What do Richard Branson, Charles Schwab, and John Chambers, CEO of Cisco Systems Inc., all have in common? Answer: they’re all dyslexic. They represent three famous examples of what is becoming increasingly more common in the business world: the presence of entrepreneurs who also happen to be dyslexic. Research carried out by Julie Logan, a professor of entrepreneurship at Cass Business School in London, reveals that more than a third of the U.S. entrepreneurs studied–35%–identified themselves as dyslexic. This compares with only 1% of corporate managers. In an article published in Business Week, William Dennis Jr., senior research fellow at the Research Foundation of the National Federation of Independent Business was quoted as saying: “Entrepreneurs are hands-on people who push a minimum of paper, do lots of stuff orally instead of reading and writing, and delegate authority, all of which suggests a high verbal facility. Compare that with corporate managers who read, read, read.” Similarly, Emerson Dickman, president of the International Dyslexia Association, and himself a dyslexic, noted: “Individuals who have difficulty reading and writing tend to deploy other strengths. They rely on mentors, and as a result, become very good at reading other people and delegating duties to them. They become adept at using visual strengths to solve problems.” One of the implications of this study is that children and adults who are identified as having dyslexia should also have their strengths identified, and if entrepreneurship is observed, be given opportunities to develop this talent.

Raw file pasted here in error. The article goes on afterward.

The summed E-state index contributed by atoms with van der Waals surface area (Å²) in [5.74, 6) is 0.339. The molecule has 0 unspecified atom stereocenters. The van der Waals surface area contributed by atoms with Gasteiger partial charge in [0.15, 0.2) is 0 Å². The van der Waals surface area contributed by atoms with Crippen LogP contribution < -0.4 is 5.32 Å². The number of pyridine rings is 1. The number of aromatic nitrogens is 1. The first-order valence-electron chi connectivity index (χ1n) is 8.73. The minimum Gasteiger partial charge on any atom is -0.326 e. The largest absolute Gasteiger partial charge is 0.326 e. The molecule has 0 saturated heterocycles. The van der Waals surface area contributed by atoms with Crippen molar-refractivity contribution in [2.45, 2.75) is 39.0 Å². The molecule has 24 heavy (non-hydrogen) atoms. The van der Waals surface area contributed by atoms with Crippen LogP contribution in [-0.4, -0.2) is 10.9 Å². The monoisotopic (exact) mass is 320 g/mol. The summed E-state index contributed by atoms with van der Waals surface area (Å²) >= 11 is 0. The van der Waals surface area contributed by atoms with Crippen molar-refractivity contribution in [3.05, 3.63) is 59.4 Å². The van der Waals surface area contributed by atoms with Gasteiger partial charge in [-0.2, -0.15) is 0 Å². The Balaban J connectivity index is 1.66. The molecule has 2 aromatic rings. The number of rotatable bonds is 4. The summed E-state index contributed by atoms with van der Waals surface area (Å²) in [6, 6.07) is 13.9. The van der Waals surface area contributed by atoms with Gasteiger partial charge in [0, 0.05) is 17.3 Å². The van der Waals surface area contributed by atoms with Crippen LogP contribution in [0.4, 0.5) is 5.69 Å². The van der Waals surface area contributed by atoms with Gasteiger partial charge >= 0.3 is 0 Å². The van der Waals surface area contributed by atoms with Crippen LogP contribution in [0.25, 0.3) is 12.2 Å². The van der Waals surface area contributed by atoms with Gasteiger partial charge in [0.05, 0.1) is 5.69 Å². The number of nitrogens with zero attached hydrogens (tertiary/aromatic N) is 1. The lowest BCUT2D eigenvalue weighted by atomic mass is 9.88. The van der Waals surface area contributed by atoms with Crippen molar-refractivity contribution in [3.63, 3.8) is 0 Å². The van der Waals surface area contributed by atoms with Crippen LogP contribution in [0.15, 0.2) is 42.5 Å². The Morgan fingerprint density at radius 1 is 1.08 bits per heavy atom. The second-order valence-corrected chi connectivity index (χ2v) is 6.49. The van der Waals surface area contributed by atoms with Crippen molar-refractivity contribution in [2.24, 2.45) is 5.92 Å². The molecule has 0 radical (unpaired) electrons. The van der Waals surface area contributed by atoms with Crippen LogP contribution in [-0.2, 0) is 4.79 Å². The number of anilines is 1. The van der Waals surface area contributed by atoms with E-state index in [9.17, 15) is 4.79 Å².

For more information on the strengths of individuals diagnosed with dyslexia, see my book: The Power of Neurodiversity: Unleashing the Advantages of Your Differently Wired Brain (published in hardcover as Neurodiversity).
This article was brought to you by Thomas Armstrong, Ph.D. and www.institute4learning.com.
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